By Rebecca Gilman
Directed by Robert Falls
At the Goodman Theatre, Chicago
Complex drama about the dilemmas of government deciding a child’s welfare
Rebecca Gilman, a favorite of the Goodman Theatre and director Robert Falls, has mounted another world premiere play in Luna Gale. This riveting work is complex with multilayered themes and fully developed characters featuring one of Gilman’s most memorable characters: Caroline,the social worker (Mary Beth Fisher). Luna Gale is much more than merely a dramatization of the problems within the welfare system. It exposes the influences that affect decision making for Caroline, her boss, the child in question’s (Luna Gale) parents and the grandmother’s qualifications for guardianship.
Caroline, a 25 year veteran social worker must sort out the custody of infant Luna Gale after the hospital reports child neglect that has left the infant near death. The parents, two 19 year old’s , Karlie (Reyna de Courcy) and Peter (Colin Sphar) are meth addicts who are seemingly ill equipped for child raising despite loving the child. Caroline’s gut instincts and her 25 year’s of experience. leads her to believe that if, and that’s a big “if” the parents go through rehab and required procedures and training, they could regain custody of their child. But, for now, Caroline places the infant in the care of Karlie’s mother, Cindy (Jordan Baker).
Upon routine visits to the child’s environment, Caroline discovers that Cindy is a fanatic, “end of the world is coming” Evangelical Christin. Those extreme beliefs raises alarm bells for Caroline as to the grandmother’s fitness to raise a child. Cindy’s influence from her pastor, Jay (Richard Thieriot) adds fuel to Caroline’s concerns.
Once Caroline bonds enough with the parents, she gets them into required programs but since drug rehab programs are filled, the parents must struggle with only Caroline’s counseling to aid them. But they do show signs of changing for the better so Caroline thinks they should eventually get custody of Luna Gale.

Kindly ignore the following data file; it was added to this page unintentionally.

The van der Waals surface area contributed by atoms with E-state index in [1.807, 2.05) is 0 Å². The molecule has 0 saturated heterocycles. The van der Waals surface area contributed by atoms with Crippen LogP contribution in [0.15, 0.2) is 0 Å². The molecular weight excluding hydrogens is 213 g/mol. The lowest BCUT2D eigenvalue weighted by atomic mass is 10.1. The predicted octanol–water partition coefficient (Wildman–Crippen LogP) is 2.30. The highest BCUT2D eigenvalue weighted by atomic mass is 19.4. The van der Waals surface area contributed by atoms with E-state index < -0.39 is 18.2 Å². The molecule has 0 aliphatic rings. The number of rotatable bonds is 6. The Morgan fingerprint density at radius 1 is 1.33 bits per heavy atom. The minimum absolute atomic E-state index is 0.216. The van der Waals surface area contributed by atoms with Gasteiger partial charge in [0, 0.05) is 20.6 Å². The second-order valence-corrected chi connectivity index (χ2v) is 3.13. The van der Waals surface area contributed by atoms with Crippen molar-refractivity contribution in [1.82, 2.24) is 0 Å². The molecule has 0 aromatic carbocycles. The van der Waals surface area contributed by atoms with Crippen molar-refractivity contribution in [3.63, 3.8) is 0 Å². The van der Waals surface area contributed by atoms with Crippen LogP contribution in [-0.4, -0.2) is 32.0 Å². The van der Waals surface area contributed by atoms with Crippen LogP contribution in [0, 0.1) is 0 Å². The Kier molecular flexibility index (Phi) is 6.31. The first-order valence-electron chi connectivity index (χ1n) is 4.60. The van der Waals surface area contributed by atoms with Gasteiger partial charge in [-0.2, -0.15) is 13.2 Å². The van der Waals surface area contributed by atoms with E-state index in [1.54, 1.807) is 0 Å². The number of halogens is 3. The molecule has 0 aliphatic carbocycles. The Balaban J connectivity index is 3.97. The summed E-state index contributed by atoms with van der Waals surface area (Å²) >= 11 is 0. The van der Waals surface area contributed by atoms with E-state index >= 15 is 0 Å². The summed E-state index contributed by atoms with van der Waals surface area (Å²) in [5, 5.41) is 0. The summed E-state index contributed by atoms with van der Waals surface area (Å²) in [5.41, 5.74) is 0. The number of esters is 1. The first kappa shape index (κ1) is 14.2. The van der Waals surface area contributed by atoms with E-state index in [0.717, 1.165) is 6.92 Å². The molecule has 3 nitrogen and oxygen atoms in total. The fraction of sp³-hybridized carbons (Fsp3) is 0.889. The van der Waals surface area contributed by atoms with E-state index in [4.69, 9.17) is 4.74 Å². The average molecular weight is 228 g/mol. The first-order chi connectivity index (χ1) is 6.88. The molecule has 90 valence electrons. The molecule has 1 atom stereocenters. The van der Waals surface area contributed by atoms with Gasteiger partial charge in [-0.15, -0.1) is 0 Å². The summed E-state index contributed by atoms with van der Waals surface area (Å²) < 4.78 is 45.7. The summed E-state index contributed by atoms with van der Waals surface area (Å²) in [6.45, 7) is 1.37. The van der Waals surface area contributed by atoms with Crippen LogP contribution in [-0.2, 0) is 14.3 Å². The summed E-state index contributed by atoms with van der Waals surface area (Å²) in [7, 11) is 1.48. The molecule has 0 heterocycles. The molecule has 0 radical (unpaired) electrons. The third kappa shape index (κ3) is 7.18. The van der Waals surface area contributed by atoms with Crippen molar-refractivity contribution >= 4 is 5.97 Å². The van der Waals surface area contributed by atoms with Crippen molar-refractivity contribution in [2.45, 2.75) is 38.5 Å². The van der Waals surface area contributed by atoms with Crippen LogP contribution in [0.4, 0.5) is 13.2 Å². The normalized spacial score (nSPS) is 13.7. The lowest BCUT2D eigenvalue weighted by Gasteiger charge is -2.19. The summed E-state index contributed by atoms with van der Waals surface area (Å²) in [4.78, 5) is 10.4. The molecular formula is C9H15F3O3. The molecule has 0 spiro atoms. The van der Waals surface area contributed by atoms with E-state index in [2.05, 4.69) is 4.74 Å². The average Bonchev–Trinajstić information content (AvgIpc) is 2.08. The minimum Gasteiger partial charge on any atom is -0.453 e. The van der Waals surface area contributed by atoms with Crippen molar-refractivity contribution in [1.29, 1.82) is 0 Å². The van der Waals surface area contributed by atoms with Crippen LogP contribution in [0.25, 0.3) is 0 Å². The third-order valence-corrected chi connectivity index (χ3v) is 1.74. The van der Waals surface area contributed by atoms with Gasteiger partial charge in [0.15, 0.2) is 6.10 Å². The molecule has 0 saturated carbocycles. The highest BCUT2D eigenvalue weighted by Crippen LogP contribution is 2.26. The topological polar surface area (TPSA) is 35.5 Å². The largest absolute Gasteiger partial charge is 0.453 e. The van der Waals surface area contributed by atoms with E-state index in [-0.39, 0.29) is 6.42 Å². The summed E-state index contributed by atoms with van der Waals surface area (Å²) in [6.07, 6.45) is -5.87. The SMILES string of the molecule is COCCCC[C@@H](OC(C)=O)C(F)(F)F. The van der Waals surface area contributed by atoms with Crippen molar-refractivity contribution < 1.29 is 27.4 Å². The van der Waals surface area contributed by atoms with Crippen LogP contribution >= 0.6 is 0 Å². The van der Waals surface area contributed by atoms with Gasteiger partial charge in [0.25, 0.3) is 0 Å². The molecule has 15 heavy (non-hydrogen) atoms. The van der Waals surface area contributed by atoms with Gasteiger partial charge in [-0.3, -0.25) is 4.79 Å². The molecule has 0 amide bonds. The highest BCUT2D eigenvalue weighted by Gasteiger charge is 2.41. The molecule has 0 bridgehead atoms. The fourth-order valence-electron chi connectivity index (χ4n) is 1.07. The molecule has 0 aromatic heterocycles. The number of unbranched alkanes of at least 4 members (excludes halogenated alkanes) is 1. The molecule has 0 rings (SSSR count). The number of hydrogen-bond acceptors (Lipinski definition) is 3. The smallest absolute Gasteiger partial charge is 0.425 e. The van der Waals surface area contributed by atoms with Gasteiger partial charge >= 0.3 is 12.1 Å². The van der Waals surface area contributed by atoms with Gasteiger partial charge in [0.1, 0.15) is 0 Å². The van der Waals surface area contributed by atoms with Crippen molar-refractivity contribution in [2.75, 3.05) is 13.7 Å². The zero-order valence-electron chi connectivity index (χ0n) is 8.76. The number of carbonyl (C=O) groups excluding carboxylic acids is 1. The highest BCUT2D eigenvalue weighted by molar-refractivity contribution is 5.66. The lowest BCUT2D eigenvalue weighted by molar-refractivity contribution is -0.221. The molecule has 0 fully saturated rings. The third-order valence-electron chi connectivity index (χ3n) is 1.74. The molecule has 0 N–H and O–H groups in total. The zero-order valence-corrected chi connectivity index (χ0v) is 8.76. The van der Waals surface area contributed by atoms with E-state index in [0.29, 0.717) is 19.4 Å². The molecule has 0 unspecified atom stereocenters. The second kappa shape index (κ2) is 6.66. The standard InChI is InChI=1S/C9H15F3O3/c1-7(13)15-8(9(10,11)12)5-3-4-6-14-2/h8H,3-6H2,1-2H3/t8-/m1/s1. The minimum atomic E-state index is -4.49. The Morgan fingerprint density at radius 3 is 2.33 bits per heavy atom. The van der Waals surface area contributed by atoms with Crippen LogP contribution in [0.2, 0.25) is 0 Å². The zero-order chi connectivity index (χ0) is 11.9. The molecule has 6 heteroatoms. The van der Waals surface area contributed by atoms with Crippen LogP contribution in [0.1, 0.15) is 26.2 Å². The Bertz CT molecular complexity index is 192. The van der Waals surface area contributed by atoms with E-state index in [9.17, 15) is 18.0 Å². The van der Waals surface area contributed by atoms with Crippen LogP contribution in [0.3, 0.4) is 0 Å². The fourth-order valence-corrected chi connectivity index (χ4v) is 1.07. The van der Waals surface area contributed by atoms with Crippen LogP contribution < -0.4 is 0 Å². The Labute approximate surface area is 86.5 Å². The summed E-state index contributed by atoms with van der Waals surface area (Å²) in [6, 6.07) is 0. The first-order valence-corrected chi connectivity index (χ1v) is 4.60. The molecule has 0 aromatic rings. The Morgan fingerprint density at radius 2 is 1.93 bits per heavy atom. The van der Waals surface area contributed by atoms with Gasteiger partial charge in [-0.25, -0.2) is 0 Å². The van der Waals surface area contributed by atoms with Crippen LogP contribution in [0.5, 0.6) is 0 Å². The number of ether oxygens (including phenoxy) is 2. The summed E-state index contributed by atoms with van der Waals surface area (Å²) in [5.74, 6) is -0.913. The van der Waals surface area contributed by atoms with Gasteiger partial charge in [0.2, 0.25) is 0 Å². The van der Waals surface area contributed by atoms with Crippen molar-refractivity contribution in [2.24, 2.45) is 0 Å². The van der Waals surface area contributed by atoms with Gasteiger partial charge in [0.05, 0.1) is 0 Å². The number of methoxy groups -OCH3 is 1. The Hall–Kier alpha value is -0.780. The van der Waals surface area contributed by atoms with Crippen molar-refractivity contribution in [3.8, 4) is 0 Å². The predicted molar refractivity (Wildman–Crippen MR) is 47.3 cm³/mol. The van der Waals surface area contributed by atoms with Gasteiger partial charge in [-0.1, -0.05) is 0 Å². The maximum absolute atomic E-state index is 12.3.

However, Cindy, with pastor Jay’s help attempt to adapt the infant. This sparks a family conflict based fundamentally on a log-seed conflict between Karlie and her mother. Caroline becomes more determined to aid the infant once one of her previous cases who “aged out” at 18 years old of the system is found dead of a drug overdose.
With Caroline fighting with her young inexperienced boss, Cliff (Erik Hellman) over system procedures, we see how personal biases from each can influence social welfare decisions. This conflict, with mounting events, forced Caroline to reveal personal past experiences with lief-altering consequences for all concerned. I’ll not say more so as not to spoil things.
Playwright Rebecca Gilman has created a memorable character in Caroline and Mary Beth Fisher nails the salty veteran with a combination of dark humor with a serious edge and a fully dedicated, almost fanatical zeal. Fisher shows the strength and the venerability of Caroline as well as the guile she possesses as she navigates the system in the best interests of the child.
Luna Gale examines what it means to be a good parent and can government ever really protect a child? This important drama has realistic dilemmas told in proper responses from the characters. The sheer honesty of Fisher’s performance along with the riveting turn from Reyna de Courcy as the meth addict Karlie make for powerful characters caught as they expose past secrets that affect present situations.
Luna Gale is one of those plays that leave you thinking and thankful that your family is functioning without the necessity of help from the social welfare system. Luna Gale is one of Rebecca Gilman’s better plays. it is worth seeing.
Talk Theatre in Chicago podcast
Date Reviewed: January 27, 2014
For more info checkout the Luna Gale page at theatreinchicago.com
At the Goodman Theatre, 170 N. Dearborn, Chicago, IL, call 312-443-3800, www.goodmantheatre.org, tickets $25 – $81, Wed & Thurs at 7:30, Fridays & Saturdays at 8 pm, Sundays at 7:30 pm, matinees at 2 pm on Thurs, Sat & Sun, running time is 2 hours, 10 minutes with intermission, through Feb. 22, 2014